HB 1366 -- COLLECTIVE BARGAINING
SPONSOR: May (108)
COMMITTEE ACTION: Voted "do pass" by the Committee on Labor by
a vote of 14 to 8.
This bill requires a public body to bargain in good faith
whenever the body is presented with a labor proposal from a
labor organization of public employees. The bill defines the
phrase "bargaining in good faith" as the act of negotiating for
the purpose of reaching an agreement.
The substitute allows police, deputy sheriffs, and public school
teachers to form and join labor organizations.
FISCAL NOTE: Partial Estimated Net Cost to General Revenue of
$771,670 in FY 97, $767,535 in FY 98, and $765,418 in FY 99.
Estimated Net Cost to Insurance Dedicated Fund of $79,240 in FY
97, $79,486 in FY 98, and $81,517 in FY 99. Estimated Net Cost
to Conservation Commission Fund of $124,342 in FY 97, $83,904 in
FY 98, and $86,038 in FY 99. Estimated Net Effect on Road Fund
is Unknown in FY 97, FY 98, and FY 99. Estimated Net Effect on
Highway Fund is Unknown in FY 97, FY 98, & FY 99.
PROPONENTS: Supporters say that the substitute simply grants
peace officers and teachers the same rights as any other person.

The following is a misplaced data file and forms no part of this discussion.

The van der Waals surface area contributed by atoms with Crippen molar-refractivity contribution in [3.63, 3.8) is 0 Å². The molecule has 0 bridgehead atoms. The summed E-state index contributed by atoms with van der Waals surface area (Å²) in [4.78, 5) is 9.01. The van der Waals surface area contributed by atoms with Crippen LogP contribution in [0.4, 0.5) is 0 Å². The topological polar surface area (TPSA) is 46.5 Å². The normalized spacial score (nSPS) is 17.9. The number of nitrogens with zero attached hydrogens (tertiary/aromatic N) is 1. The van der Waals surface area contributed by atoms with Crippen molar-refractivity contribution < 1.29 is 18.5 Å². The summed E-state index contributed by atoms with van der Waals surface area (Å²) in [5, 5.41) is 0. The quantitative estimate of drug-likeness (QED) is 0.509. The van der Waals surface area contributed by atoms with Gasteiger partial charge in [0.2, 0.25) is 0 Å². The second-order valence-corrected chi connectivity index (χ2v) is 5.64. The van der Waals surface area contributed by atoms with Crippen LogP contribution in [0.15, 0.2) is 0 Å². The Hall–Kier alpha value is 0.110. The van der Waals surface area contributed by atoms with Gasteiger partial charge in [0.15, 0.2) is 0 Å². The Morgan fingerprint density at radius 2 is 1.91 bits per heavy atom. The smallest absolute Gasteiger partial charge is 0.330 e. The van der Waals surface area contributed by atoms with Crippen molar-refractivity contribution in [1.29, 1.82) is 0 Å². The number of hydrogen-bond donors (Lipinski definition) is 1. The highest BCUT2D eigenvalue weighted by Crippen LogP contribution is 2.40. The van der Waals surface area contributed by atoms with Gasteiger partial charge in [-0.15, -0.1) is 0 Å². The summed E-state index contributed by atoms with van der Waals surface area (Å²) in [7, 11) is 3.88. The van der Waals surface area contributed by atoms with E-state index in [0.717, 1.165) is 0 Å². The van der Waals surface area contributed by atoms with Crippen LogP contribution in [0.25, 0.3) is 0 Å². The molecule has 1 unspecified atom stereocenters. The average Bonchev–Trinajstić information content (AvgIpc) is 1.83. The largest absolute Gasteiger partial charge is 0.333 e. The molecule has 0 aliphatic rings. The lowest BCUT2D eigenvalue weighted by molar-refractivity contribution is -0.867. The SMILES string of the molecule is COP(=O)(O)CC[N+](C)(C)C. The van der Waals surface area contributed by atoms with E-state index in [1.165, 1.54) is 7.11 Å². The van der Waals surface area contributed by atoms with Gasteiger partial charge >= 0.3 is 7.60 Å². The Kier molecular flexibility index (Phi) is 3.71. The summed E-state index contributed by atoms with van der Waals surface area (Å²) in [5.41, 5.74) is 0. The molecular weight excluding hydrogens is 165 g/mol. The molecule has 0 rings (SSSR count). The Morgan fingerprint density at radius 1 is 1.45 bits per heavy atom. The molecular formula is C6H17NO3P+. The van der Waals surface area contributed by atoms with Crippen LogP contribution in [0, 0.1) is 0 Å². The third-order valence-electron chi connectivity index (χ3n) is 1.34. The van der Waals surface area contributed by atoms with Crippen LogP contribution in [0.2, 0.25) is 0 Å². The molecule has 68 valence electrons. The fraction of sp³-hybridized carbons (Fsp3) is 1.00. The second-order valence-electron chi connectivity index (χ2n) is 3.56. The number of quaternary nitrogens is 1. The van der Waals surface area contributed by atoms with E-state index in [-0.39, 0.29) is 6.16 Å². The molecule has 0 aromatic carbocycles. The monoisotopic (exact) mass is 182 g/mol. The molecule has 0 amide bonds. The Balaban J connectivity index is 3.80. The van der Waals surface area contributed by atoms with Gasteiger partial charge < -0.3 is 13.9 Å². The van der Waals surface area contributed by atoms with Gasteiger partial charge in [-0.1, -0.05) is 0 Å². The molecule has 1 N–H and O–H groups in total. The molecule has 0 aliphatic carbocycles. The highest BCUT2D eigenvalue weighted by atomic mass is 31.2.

Further, the substitute would require the two sides to actually
meet and have at least some dialogue. What often happens
currently is one side walks up to the other side and says "No"
and leaves. That's not a negotiation. This substitute would
require a true meeting and conference between the two sides.
Testifying for the bill were Representative May (108); Missouri
State Council of Firefighters; AFL-CIO; and Fraternal Order of
OPPONENTS: Those who oppose the bill say that there already is
a balanced, fair framework for public employees' labor
concerns. The Supreme Court has ruled that the separation of
powers doctrine prevents the contracting away of labor
conditions by the executive branch. The bill would interfere
with the appropriations process. It would put government under
the control of a bargaining group. In effect, it would take
away decision-making authority from elected public officials.
It's an adversarial process, by definition. It requires fact--
finders, mediators, lawyers, etc., making the whole process --
and the results -- very costly.
Testifying against the bill were Missouri Municipal League;
Missouri Chamber of Commerce; and Missouri Association of School
Richard Smreker, Research Analyst